Both CB-suffixed "charitable bus" plates and CV-suffixed "charitable vehicle" plates were introduced in 1976. CV plates were originally used on both cars and trucks owned by charitable organizations, including but not limited to churches, while CB plates were issued to buses owned by such organizations. I don't know which plate type would have been issued to a passenger van. Anyway, both types were issued as single-year plates in 1976 and 1977, and then as biennial plates (good for two years) beginning in 1978.
The last CB-suffixed plates were dated 1982-1983. Starting in 1984, cars were no longer eligible for charitable plates, and charitable buses, trucks and passenger vans were all issued CV-suffixed plates. Biennial plates continued to be used thorough 1995. Since then, base plates have been used, and renewed with stickers indicating the expiration month and year. These renewal stickers are also good for two years at a time, and always indicate an expiration of December in odd-numbered years.
Oregon has for at least two decades issued specific plates to trucks and buses over 8,000 lbs. G.V.W. that are owned and used by "charitable or non-profit" organizations. The serial letters C/N are constant, and the plate design with the large sticker box is that used by Oregon for what they deem to be "heavy" vehicles.
There seems to be unusually scant information available about this plate type, and so I was unaware of its existence much longer than church- and charitable-related plates from other states. I have no information about when this plate type was introduced or whether there were any versions other than the one shown.
A couple of jurisictions are reported to have issued special license plates to members of the clergy; these would be somewhat akin to other "professional" license plates that some jurisdictions issue to medical doctors, press photographers, and the like.
Since 1975, Washington, D.C. has issued plates that proudly proclaim the motorist to be a member of the clergy. The A Capital City base plate, manufactured between 1984 and 1991, is the most recent base on which the clergy plate type has been observed. The plate shown above shows obvious signs of use, but yet shows no evidence of month and year stickers ever having been affixed. Until 2002, D.C. issued plate expiration stickers on both front and rear plates, but since then has instead gone to windshield expiration stickers for most plate types. Therefore, it's almost guaranteed that this plate was issued and put into use no earlier than 2002. Apparently the D.C. DMV had (and may still have) quite a stockpile of unissued A Capital City clergy plates.
In past decades, New York apparently issued plates with registration numbers containing the letters "DD" to motorists who held a Doctor of Divinity degree; most such individuals would certainly have been members of the clergy. Some have speculated that this wasn't a distinct type of plate, and that "DD" plates were actually nothing more than vanity plates. Such plates were otherwise unremarkable, and so without provenance or some sort of firsthand confirmation, it's impossible to nail this down. If New York ever did issue Doctor of Divinity plates, they apparently don't any longer.
This orange-on-blue plate design was issued and used between 1966 and 1973. During 1966, both plates were used without expiration stickers, but in subsequent years, a sticker was applied to only the rear plate, leaving the front plate stickerless. Based on its condition, I suspect this plate was a front plate used for multiple years.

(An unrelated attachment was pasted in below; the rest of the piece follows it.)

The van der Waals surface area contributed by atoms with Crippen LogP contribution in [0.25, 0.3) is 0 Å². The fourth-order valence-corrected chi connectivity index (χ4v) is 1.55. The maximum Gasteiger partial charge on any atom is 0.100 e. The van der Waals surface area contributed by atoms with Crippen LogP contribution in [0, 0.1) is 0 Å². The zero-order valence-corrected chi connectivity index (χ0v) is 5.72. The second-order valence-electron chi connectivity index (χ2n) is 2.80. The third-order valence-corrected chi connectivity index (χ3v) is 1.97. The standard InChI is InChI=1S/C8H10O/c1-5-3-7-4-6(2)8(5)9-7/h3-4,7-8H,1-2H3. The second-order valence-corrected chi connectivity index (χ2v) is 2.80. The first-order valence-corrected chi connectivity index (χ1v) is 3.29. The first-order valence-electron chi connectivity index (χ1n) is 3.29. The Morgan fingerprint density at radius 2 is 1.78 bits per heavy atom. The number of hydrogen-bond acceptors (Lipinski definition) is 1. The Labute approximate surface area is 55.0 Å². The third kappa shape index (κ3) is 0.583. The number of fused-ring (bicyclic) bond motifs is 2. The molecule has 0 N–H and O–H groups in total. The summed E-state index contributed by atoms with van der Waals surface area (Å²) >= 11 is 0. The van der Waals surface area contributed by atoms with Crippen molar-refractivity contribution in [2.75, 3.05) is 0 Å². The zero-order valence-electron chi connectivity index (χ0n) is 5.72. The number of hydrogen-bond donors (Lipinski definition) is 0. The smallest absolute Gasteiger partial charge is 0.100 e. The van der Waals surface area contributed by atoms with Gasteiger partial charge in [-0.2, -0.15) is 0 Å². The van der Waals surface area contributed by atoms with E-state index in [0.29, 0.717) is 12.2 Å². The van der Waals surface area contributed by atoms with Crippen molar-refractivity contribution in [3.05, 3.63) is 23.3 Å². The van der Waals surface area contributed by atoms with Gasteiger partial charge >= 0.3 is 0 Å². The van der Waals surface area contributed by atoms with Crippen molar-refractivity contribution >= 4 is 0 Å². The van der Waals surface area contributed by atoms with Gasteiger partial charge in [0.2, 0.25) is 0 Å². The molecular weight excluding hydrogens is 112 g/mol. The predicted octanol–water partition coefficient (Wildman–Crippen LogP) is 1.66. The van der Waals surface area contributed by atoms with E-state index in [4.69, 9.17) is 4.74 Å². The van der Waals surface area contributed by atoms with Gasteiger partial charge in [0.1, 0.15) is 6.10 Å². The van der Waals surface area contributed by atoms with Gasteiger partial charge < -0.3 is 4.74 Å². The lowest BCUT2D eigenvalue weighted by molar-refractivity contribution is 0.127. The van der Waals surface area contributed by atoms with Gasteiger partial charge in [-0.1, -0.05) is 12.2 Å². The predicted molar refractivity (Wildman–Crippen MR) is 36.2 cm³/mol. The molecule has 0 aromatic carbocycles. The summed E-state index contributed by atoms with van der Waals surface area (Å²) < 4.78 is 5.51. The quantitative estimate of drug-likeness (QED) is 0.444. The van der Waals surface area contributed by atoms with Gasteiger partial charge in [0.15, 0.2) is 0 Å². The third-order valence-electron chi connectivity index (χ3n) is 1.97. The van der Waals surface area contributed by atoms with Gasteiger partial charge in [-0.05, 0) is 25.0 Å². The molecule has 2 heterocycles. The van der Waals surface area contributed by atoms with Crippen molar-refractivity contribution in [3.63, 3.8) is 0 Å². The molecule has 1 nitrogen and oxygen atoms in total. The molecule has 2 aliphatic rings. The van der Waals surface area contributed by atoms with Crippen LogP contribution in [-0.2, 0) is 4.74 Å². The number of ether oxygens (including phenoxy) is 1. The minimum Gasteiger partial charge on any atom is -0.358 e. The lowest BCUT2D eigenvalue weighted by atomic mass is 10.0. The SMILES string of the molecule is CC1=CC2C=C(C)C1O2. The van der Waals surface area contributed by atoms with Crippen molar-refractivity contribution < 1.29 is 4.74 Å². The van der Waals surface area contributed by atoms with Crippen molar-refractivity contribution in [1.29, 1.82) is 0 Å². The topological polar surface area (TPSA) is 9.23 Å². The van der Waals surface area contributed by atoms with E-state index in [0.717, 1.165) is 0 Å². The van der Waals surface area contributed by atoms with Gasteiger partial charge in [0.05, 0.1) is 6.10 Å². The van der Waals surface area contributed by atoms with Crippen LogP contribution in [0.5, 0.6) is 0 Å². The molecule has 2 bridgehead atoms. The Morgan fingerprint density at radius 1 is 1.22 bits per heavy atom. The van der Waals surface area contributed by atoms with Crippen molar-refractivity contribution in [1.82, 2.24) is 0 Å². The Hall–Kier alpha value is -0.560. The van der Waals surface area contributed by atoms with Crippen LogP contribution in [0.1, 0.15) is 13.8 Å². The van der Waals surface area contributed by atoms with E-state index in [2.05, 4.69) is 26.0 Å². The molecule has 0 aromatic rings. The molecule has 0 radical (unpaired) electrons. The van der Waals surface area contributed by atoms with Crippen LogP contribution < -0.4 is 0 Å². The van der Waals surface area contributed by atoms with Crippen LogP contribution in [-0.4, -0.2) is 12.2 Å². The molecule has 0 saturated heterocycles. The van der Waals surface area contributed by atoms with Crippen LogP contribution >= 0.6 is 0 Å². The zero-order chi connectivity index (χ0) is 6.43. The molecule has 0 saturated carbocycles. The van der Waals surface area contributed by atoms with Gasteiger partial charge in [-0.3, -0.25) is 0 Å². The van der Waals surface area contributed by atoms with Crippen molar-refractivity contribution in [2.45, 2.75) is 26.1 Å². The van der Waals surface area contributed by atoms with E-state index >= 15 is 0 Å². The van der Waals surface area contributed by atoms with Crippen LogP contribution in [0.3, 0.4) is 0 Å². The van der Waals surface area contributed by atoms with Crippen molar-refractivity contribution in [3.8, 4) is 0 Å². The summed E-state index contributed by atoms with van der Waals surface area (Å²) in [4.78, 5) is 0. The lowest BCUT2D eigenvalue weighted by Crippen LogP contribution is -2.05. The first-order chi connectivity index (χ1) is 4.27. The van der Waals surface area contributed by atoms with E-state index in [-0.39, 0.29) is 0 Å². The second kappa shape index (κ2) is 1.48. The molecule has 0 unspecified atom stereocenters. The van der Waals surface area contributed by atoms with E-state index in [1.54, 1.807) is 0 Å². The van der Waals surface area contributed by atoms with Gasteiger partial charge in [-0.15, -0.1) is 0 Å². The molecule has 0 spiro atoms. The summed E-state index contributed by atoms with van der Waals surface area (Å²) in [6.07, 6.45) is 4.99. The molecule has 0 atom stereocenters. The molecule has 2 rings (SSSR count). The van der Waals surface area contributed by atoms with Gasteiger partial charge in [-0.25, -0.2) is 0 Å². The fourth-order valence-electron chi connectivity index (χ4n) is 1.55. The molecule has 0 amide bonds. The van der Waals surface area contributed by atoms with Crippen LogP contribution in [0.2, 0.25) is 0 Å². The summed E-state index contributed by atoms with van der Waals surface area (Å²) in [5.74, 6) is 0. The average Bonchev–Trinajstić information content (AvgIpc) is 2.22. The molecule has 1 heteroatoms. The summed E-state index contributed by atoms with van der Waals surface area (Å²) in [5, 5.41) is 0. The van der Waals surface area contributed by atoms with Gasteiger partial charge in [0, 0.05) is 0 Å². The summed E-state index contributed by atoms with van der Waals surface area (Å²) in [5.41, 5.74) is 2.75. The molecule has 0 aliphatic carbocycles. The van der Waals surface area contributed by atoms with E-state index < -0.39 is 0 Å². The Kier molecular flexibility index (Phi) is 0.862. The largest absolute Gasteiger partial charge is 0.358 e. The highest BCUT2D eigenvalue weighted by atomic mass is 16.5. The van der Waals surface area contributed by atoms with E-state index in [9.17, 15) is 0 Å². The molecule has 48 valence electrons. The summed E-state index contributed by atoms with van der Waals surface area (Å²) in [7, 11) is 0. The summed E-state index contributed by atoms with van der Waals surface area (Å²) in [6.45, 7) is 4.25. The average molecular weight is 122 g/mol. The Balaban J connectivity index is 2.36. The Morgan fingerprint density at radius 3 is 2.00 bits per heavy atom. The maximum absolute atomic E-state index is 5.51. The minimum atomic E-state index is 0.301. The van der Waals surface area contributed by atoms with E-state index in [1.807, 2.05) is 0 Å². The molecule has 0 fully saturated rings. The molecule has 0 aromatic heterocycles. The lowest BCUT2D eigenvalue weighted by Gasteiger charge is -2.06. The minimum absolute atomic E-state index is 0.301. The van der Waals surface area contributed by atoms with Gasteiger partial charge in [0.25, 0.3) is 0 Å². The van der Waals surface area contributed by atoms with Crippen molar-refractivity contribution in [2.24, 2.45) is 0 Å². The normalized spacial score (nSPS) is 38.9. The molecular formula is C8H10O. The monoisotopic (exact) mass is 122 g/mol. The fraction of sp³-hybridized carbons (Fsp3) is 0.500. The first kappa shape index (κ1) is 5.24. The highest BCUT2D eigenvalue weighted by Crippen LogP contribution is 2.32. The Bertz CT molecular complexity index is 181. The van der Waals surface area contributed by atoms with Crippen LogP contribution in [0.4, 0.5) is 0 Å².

A number of states have issued organizational plates for members of the Knights of Columbus, which is a Catholic men's organization. Maryland currently issues a multitude of graphic organizational plates (only 25 orders are needed to create plates for a new organzation), and some church denominations and even individual church congregations have obtained organizational plates that are available to their members. Other states have also issued various organizational member plates for members of churches and church-related organizations.
Back before graphic organizational plates became all the rage, Maryland reserved certain passenger plate prefixes for members of specific organizations. The "CC" series was reserved for members of the Knights of Columbus from 1954 to 1975; the "KCx" series was likewise reserved from 1976 to 1987. Shown above are two examples of the latter series. On the red-on-white base, regular, sequentially-issued passenger plates didn't get past the "H" series.
Fron 1986 until probably the early 1990s, Maryland made non-graphic plates available to memebers of various organizations; the name of the group was usually screened at the bottom edge of the plate. Shown above at right is one such plate issued to a member of the Knights of Columbus.
Many states issue graphic Knights of Columbus organizational member plates, including Maryland, North Carolina and Texas, as shown above. Maryland also issues numerous other organizational plates available to members of church denominations, specific church congregations, and church-related organizations, such as the example shown above. Other such plates include: Allen A.M.E. Church, The Episcopal Church, Catholic Daughters of the Americas, Church of God, Faith United Baptist Church, First Baptist Church of Highland Park, and so on.
Illinois issues an endless stream of special event plates promoting all kinds of events, everything from the Chicago Bulls winning the NBA championship to local town fairs. These are real license plates that are valid for street use for a limited period of time. Shown above are a few examples of plates that were produced for church-related events.
There aren't a lot of these that I'm aware of, but here are a few that I do know exist.
Related pages on this site
Thanks to those who have directly contributed to the information on this page: Jim Moini, Christopher Jackson, Sergio La Camera, George Kunsman, and Paul Casadonte.
Jackson, La Camera, and Casadonte photos are presumed to be copyrighted by Christopher Jackson, Sergio La Camera, and Paul Casadonte, respectively, and are used with permission. Kunsman and Kleinfelter plates are from the collections of George Kunsman and Jeffery Kleinfelter, respecively.
This page is